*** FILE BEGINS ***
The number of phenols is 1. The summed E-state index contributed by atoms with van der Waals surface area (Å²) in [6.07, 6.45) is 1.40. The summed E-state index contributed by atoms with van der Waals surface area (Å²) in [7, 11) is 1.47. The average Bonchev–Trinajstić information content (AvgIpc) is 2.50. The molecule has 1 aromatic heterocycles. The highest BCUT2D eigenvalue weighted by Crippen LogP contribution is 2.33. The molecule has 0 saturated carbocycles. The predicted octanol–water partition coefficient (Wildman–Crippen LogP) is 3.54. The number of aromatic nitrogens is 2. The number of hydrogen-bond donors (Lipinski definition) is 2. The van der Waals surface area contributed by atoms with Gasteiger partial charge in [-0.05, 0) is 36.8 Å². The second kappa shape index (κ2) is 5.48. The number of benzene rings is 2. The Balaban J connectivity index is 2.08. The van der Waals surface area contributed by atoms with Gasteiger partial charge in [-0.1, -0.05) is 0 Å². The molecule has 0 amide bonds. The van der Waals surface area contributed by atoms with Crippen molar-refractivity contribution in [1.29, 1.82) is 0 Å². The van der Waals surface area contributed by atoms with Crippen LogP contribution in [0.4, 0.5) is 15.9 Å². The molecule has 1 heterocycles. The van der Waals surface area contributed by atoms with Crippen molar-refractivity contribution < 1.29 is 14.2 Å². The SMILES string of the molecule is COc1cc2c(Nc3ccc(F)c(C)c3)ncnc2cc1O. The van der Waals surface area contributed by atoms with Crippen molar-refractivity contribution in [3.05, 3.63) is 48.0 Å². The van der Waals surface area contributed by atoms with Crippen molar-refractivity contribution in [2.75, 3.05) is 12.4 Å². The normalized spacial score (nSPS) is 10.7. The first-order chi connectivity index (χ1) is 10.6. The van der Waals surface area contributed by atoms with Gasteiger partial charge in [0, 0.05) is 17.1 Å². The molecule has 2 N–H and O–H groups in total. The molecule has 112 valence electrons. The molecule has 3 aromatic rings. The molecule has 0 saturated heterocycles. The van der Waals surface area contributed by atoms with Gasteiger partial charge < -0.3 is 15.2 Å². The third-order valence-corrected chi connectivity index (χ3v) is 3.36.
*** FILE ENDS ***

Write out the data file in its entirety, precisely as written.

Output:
The number of phenols is 1. The summed E-state index contributed by atoms with van der Waals surface area (Å²) in [6.07, 6.45) is 1.40. The summed E-state index contributed by atoms with van der Waals surface area (Å²) in [7, 11) is 1.47. The average Bonchev–Trinajstić information content (AvgIpc) is 2.50. The molecule has 1 aromatic heterocycles. The highest BCUT2D eigenvalue weighted by Crippen LogP contribution is 2.33. The molecule has 0 saturated carbocycles. The predicted octanol–water partition coefficient (Wildman–Crippen LogP) is 3.54. The number of aromatic nitrogens is 2. The number of hydrogen-bond donors (Lipinski definition) is 2. The van der Waals surface area contributed by atoms with Gasteiger partial charge in [-0.05, 0) is 36.8 Å². The second kappa shape index (κ2) is 5.48. The number of benzene rings is 2. The Balaban J connectivity index is 2.08. The van der Waals surface area contributed by atoms with Gasteiger partial charge in [-0.1, -0.05) is 0 Å². The molecule has 0 amide bonds. The van der Waals surface area contributed by atoms with Crippen molar-refractivity contribution in [1.29, 1.82) is 0 Å². The van der Waals surface area contributed by atoms with Crippen LogP contribution in [0.4, 0.5) is 15.9 Å². The molecule has 1 heterocycles. The van der Waals surface area contributed by atoms with Crippen molar-refractivity contribution < 1.29 is 14.2 Å². The SMILES string of the molecule is COc1cc2c(Nc3ccc(F)c(C)c3)ncnc2cc1O. The van der Waals surface area contributed by atoms with Crippen molar-refractivity contribution in [3.05, 3.63) is 48.0 Å². The van der Waals surface area contributed by atoms with Crippen molar-refractivity contribution in [2.75, 3.05) is 12.4 Å². The normalized spacial score (nSPS) is 10.7. The first-order chi connectivity index (χ1) is 10.6. The van der Waals surface area contributed by atoms with Gasteiger partial charge in [0, 0.05) is 17.1 Å². The molecule has 2 N–H and O–H groups in total. The molecule has 112 valence electrons. The molecule has 3 aromatic rings. The molecule has 0 saturated heterocycles. The van der Waals surface area contributed by atoms with Gasteiger partial charge < -0.3 is 15.2 Å². The third-order valence-corrected chi connectivity index (χ3v) is 3.36.